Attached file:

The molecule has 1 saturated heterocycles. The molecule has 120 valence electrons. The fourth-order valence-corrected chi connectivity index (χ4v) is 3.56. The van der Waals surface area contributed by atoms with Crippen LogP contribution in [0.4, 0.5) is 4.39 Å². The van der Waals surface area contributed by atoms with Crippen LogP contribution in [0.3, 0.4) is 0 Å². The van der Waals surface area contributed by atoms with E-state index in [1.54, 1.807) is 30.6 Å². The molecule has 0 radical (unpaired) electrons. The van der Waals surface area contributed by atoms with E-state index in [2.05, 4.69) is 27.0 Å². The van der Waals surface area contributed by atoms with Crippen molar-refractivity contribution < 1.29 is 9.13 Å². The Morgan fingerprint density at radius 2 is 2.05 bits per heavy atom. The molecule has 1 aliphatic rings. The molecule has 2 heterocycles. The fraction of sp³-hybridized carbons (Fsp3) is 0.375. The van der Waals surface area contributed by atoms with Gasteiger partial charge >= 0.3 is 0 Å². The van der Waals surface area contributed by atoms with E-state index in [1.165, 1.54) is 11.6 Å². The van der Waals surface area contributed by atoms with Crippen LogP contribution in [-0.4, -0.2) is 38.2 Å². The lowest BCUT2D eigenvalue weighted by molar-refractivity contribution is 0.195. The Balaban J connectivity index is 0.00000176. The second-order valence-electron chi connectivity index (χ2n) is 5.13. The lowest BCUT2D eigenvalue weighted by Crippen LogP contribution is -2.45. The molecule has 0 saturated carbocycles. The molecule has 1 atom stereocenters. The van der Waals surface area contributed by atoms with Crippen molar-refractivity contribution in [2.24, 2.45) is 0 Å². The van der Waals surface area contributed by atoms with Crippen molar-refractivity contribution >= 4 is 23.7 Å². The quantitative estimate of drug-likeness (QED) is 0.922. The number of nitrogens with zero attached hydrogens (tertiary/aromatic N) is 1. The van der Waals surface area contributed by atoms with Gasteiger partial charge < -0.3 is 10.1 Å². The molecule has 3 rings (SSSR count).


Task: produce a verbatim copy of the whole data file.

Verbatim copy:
The molecule has 1 saturated heterocycles. The molecule has 120 valence electrons. The fourth-order valence-corrected chi connectivity index (χ4v) is 3.56. The van der Waals surface area contributed by atoms with Crippen LogP contribution in [0.4, 0.5) is 4.39 Å². The van der Waals surface area contributed by atoms with Crippen LogP contribution in [0.3, 0.4) is 0 Å². The van der Waals surface area contributed by atoms with E-state index in [1.54, 1.807) is 30.6 Å². The molecule has 0 radical (unpaired) electrons. The van der Waals surface area contributed by atoms with E-state index in [2.05, 4.69) is 27.0 Å². The van der Waals surface area contributed by atoms with Crippen molar-refractivity contribution < 1.29 is 9.13 Å². The Morgan fingerprint density at radius 2 is 2.05 bits per heavy atom. The molecule has 1 aliphatic rings. The molecule has 2 heterocycles. The fraction of sp³-hybridized carbons (Fsp3) is 0.375. The van der Waals surface area contributed by atoms with Gasteiger partial charge >= 0.3 is 0 Å². The van der Waals surface area contributed by atoms with E-state index in [1.165, 1.54) is 11.6 Å². The van der Waals surface area contributed by atoms with Crippen LogP contribution in [-0.4, -0.2) is 38.2 Å². The lowest BCUT2D eigenvalue weighted by molar-refractivity contribution is 0.195. The Balaban J connectivity index is 0.00000176. The second-order valence-electron chi connectivity index (χ2n) is 5.13. The lowest BCUT2D eigenvalue weighted by Crippen LogP contribution is -2.45. The molecule has 0 saturated carbocycles. The molecule has 1 atom stereocenters. The van der Waals surface area contributed by atoms with Crippen molar-refractivity contribution in [2.24, 2.45) is 0 Å². The van der Waals surface area contributed by atoms with Crippen molar-refractivity contribution >= 4 is 23.7 Å². The quantitative estimate of drug-likeness (QED) is 0.922. The number of nitrogens with zero attached hydrogens (tertiary/aromatic N) is 1. The van der Waals surface area contributed by atoms with Gasteiger partial charge < -0.3 is 10.1 Å². The molecule has 3 rings (SSSR count).